“We are honored to partner with the Stupski Foundation to improve patient and family experience by enhancing serious illness care across Alameda County,” says Elizabeth Mahler, M.D., Sutter Health Vice President Clinical Integration, Office of Patient Experience. “This generous grant will help us serve thousands more patients and families with collaborative care that seeks to decrease suffering by putting the personal preferences, needs and values of patients and families front and center.”

“Sutter Health has been recognized as a national leader in serious illness care since the creation of its Advanced Illness Management (AIM) program,” Dan Tuttle, director of health at the Stupski Foundation says. “This grant supports their efforts to roll out an even more comprehensive palliative care model for people with serious illness, bringing home-based care to hundreds of patients and new inpatient and outpatient services to thousands more throughout Alameda County every year. We hope that healthcare continues to move from inside clinic walls to meet people where they need it and we see quality home-based palliative care as a critical part of that shift.”

Reaching More Patients in Need

Sutter Health Palliative and Advanced Illness Management programs serving Alameda County are running close to maximum capacity, currently serve about 3,000 patients annually. Sutter palliative care program leaders estimate that an additional 2,000 patients will benefit from improved PAIC coordination, capacity and services made possible by the Stupski Foundation grant.

This new comprehensive model of care in Alameda County will encompass four key components of serious illness care including specialty palliative care, advance care planning, family caregiver support and links to social services.

“This grant gives Sutter the opportunity to more broadly provide compassionate care to the communities we serve. It will allow us to create a path of care, comfort and support for those patients and families who are facing an advanced illness in a way that we have previously not been able to provide,” says Jeffrey Stoneberg, DO, Palliative Care Medical Director at Alta Bates Summit Medical Center.

Sutter will launch the ambulatory based PAIC program at Alta Bates Summit next year, followed by Eden starting in 2021.

Physical Therapy Takes a Giant Step Forward

Posted on Sep 25, 2019 in Community Benefit, Eden Medical Center, Expanding Access, Innovation, Scroll Images

(CASTRO VALLEY, Calif) –The community came together at the recent Castro Valley Fall Festival to support advanced health care at Sutter’s Eden Medical Center, raising more than $10,000 –which will be matched by an additional $10,000 from the Rotary Club of Castro Valley —toward the purchase of an Ekso GT Robotics Exoskeleton therapy device. The wearable robotic technology helps survivors of stroke, spinal cord injury and other forms of lower extremity weakness to walk again by providing comprehensive gait therapy beyond what a physical therapist can do with conventional tools.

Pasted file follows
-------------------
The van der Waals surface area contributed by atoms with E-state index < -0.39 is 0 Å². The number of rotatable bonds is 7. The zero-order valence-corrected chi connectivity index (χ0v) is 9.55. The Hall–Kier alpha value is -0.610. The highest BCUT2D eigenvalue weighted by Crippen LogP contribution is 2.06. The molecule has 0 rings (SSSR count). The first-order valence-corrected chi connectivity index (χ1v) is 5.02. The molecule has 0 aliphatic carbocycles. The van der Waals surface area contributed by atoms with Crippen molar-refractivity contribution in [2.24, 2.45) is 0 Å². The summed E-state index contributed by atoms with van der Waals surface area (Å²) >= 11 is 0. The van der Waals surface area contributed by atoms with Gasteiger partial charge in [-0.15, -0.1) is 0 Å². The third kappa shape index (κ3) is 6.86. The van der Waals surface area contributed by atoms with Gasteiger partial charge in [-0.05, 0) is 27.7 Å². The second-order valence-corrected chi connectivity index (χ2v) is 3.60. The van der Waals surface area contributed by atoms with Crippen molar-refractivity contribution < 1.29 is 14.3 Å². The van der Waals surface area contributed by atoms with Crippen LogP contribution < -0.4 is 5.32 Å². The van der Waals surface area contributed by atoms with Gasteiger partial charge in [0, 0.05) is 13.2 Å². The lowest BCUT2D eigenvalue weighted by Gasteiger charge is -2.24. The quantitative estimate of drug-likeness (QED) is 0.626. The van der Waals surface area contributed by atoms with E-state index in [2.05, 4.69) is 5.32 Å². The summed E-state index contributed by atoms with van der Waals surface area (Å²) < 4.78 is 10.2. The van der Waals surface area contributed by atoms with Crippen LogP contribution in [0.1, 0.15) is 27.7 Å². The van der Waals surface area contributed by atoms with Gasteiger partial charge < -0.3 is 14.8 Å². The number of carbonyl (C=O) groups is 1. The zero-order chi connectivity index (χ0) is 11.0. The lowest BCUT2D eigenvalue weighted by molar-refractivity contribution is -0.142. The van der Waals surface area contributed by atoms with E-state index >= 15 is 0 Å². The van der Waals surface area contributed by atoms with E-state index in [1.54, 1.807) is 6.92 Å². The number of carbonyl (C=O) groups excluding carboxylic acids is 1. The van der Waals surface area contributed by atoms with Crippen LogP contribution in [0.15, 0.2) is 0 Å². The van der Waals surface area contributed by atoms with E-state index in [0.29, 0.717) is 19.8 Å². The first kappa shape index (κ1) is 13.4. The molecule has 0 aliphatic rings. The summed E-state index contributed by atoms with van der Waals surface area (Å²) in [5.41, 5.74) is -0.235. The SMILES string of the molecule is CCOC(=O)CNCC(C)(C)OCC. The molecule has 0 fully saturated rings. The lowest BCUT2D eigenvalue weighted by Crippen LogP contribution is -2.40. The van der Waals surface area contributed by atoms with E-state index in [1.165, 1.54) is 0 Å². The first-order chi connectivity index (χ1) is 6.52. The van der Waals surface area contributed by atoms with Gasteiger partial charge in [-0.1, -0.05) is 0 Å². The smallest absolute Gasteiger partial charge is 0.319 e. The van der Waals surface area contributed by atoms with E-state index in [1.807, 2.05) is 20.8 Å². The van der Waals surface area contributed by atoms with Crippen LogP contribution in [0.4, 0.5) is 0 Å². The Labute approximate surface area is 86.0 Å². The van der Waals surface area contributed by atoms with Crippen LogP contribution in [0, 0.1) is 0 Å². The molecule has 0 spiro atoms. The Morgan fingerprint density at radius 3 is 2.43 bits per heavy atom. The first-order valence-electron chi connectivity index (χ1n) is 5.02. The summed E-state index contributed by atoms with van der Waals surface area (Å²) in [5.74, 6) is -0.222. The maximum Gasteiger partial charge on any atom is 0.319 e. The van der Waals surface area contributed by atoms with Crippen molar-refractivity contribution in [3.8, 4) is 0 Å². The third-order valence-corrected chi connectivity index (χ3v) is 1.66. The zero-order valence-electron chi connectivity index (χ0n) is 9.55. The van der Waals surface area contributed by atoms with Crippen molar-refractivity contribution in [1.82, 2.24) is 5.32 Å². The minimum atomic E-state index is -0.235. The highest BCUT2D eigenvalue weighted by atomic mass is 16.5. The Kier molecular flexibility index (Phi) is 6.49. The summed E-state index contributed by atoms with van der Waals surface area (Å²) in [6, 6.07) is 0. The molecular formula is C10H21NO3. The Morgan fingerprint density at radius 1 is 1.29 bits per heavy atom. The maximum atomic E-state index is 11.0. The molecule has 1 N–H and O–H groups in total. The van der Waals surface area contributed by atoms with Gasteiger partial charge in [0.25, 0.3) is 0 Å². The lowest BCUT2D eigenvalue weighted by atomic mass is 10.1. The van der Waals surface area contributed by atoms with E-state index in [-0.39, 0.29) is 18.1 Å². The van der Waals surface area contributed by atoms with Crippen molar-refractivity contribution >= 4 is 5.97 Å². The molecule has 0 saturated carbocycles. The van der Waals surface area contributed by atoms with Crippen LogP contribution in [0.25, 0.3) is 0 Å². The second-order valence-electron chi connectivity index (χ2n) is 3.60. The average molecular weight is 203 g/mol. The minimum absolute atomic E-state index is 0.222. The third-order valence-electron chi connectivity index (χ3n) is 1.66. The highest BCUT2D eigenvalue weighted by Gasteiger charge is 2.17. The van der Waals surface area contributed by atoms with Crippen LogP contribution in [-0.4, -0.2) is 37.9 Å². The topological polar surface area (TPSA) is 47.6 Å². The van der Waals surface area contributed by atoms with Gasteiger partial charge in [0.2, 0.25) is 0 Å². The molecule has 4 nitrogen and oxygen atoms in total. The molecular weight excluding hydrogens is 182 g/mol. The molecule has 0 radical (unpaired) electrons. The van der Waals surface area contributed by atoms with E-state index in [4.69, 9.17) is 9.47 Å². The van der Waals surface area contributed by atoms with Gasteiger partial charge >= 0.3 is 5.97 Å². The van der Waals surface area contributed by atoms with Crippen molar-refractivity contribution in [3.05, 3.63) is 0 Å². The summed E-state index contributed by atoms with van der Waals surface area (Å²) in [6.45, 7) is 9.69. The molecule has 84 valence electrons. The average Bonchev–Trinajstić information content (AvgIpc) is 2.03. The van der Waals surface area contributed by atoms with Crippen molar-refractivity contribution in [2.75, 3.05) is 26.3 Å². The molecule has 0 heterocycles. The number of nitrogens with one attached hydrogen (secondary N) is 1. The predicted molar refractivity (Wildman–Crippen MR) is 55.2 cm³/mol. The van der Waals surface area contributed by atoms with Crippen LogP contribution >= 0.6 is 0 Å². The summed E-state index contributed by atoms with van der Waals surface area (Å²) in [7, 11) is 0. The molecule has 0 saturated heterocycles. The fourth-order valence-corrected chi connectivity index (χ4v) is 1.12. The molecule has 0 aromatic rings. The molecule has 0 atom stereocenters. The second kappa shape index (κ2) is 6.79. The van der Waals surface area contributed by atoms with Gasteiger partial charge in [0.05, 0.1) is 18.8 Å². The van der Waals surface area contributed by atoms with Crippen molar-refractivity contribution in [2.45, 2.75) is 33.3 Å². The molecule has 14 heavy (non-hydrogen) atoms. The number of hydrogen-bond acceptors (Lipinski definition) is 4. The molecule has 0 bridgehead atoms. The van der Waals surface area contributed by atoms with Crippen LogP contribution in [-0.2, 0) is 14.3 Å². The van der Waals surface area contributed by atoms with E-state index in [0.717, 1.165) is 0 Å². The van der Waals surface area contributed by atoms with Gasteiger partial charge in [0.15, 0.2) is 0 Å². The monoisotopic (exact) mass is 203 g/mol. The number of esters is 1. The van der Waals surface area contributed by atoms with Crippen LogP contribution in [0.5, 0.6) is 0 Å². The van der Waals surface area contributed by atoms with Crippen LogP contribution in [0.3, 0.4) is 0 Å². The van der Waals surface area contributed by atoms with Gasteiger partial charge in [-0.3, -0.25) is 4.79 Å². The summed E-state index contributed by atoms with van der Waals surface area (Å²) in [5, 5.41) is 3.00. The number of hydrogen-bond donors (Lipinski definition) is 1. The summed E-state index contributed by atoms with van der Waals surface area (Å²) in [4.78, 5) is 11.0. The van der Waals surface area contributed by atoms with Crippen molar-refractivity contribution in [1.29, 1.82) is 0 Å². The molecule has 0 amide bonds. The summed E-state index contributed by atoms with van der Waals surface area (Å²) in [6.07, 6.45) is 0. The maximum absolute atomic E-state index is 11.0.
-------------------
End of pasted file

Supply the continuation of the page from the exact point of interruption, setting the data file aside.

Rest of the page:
“We are proud to support Eden Medical Center in their vision to bring this remarkable technology to our local community, and we can’t say enough about how proud we are in the community’s outpouring of support at the Fall Festival,” said Todd Anglin, president of the Castro Valley Rotary.

To complete the funding of the exoskeleton, Sutter Health will match more than $100,000 toward the $207,000 needed.

“We are so honored that the Rotary and so many community members came together at the Fall Festival to achieve this generous match,” said Stephen Gray, immediate past CEO of Eden. “Donor gifts will directly enhance the level of care we are able to bring to this community and we are grateful for this partnership with the Rotary.”

Eden Medical Center, part of the Sutter Health not-for-profit integrated network of healthcare, treats more than 700 stroke patients each year and serves as a referral center for advanced neurological conditions. The Ekso GT Robotics Exoskeleton provides advanced rehabilitation technology to achieve optimal outcomes for stroke patients.

Stroke is the number one cause of disability in the nation and regaining mobility is one of the biggest challenges during stroke rehabilitation. Over 60% of acute stroke survivors are unable to walk or experience difficulty with walking. Physical therapy guided by trained specialists can help patients to regain the strength, balance, and endurance they need to walk following a stroke.